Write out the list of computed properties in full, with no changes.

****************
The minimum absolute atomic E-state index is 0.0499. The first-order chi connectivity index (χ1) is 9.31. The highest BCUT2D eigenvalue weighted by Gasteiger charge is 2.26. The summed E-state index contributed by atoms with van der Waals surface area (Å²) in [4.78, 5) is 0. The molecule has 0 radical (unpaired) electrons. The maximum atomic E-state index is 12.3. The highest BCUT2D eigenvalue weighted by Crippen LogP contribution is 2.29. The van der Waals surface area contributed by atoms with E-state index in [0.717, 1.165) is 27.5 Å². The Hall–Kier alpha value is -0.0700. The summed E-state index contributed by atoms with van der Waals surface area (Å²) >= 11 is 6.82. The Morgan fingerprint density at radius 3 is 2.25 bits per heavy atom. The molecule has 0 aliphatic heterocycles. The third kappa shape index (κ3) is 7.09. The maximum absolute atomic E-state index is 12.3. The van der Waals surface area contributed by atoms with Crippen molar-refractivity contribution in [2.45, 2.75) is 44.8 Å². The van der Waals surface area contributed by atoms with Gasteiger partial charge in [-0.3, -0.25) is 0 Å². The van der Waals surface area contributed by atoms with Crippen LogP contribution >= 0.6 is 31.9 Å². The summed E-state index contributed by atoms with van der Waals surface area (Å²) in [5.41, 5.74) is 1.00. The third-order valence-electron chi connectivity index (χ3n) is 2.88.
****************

The minimum absolute atomic E-state index is 0.0499. The first-order chi connectivity index (χ1) is 9.31. The highest BCUT2D eigenvalue weighted by Gasteiger charge is 2.26. The summed E-state index contributed by atoms with van der Waals surface area (Å²) in [4.78, 5) is 0. The molecule has 0 radical (unpaired) electrons. The maximum atomic E-state index is 12.3. The highest BCUT2D eigenvalue weighted by Crippen LogP contribution is 2.29. The van der Waals surface area contributed by atoms with E-state index in [0.717, 1.165) is 27.5 Å². The Hall–Kier alpha value is -0.0700. The summed E-state index contributed by atoms with van der Waals surface area (Å²) >= 11 is 6.82. The Morgan fingerprint density at radius 3 is 2.25 bits per heavy atom. The molecule has 0 aliphatic heterocycles. The third kappa shape index (κ3) is 7.09. The maximum absolute atomic E-state index is 12.3. The van der Waals surface area contributed by atoms with Crippen molar-refractivity contribution in [2.45, 2.75) is 44.8 Å². The van der Waals surface area contributed by atoms with Gasteiger partial charge in [-0.3, -0.25) is 0 Å². The van der Waals surface area contributed by atoms with Crippen LogP contribution >= 0.6 is 31.9 Å². The summed E-state index contributed by atoms with van der Waals surface area (Å²) in [5.41, 5.74) is 1.00. The third-order valence-electron chi connectivity index (χ3n) is 2.88.